Legal-Ease: Using assets as collateral for others’ loans

People often want to purchase land or machinery and equipment for a business. Because cash is always king, borrowers sometimes cannot satisfy lenders’ requirement of a 20% to 30% down payment.

When facing a gap between the required down payment and available resources, borrowers can sometimes find some government program that could assist in decreasing the down payment for the business purchase, but that down payment decrease will come at a cost. Alternatively, the lender might decrease the down payment somewhat in exchange for a higher interest rate.

Parents (or other family members) of those borrowers seeking to start or grow a business may own a commercial building or farmland and may have some liquid cash that could be used toward the borrower’s down payment. However, even if parents have liquid cash, parents may not want to lose that cash’s availability and flexibility.

In these situations, parents can legally use their equity in land or buildings as collateral for an adult child’s purchase of business assets without making a blanket guarantee of the entirety of an adult child’s loan. This is technically considered a “limited guarantee” that is limited to the equity in the specific land or buildings used as additional collateral for the loan.

However, there are several conditions that I recommend in these contexts. The conditions protect both the parents and other family members who are not involved in the transaction.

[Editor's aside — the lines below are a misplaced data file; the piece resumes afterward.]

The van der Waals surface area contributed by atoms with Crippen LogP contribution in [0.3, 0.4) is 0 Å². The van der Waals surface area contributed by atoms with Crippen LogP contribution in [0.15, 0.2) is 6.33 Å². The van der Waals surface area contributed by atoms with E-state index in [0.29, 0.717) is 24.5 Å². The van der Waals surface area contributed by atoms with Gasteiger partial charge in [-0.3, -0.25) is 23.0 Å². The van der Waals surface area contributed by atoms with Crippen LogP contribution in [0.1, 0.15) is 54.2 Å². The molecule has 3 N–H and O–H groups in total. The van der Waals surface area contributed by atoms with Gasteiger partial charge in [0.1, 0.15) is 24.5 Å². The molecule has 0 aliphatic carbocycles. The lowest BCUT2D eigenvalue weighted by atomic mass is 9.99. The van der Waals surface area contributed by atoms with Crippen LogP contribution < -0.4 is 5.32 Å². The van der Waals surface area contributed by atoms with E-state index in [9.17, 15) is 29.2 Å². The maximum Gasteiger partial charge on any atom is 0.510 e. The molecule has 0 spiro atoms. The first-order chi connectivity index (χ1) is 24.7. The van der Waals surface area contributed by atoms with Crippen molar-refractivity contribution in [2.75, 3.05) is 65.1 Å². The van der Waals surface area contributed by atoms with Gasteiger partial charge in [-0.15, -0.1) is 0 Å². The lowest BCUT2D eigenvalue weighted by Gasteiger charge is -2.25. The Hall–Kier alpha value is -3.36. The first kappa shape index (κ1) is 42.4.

First, adult children need to have some equity in the deal, usually at least as much equity as the adult children are relying upon from the parents. In other words, the entire down payment should not be made up of the equity in the parents’ assets.

In other words, if the lender needs a $50,000 down payment, the adult children should themselves come up with at least $25,000.

Second, parents should only allow their assets to be used as collateral for their adult children’s purchase of legitimate, business-related assets, like land and commercial buildings. Business-related assets will ideally make money, which decreases the likelihood of the adult children’s default.

For example, parents should not make their assets available as collateral for their adult children’s purchases of vacation homes or to speculate on cryptocurrency. If parents want to help in these situations, parents should expect that their assistance is and will be a gift.

Third, there needs to be a written agreement between the parents and the adult, borrowing children that if there is a default by the children, the parents retain the right to make themselves whole from the children’s other assets and to keep all of the equity that the children pledged for the loan.

This arrangement can end up putting the parents in a better position at the end of a loan default than the parents were in before the deal was signed. However, this is appropriate because it keeps the adult children fully motivated and incentivized to properly pay off the loan, and it reflects the incredible (essentially irreplaceable) value that the parents are providing.

Lee R. Schroeder is an Ohio licensed attorney at Schroeder Law LLC in Putnam County. He limits his practice to business, real estate, estate planning and agriculture issues in northwest Ohio. He can be reached at [email protected] or at 419-659-2058. This article is not intended to serve as legal advice, and specific advice should be sought from the licensed attorney of your choice based upon the specific facts and circumstances that you face.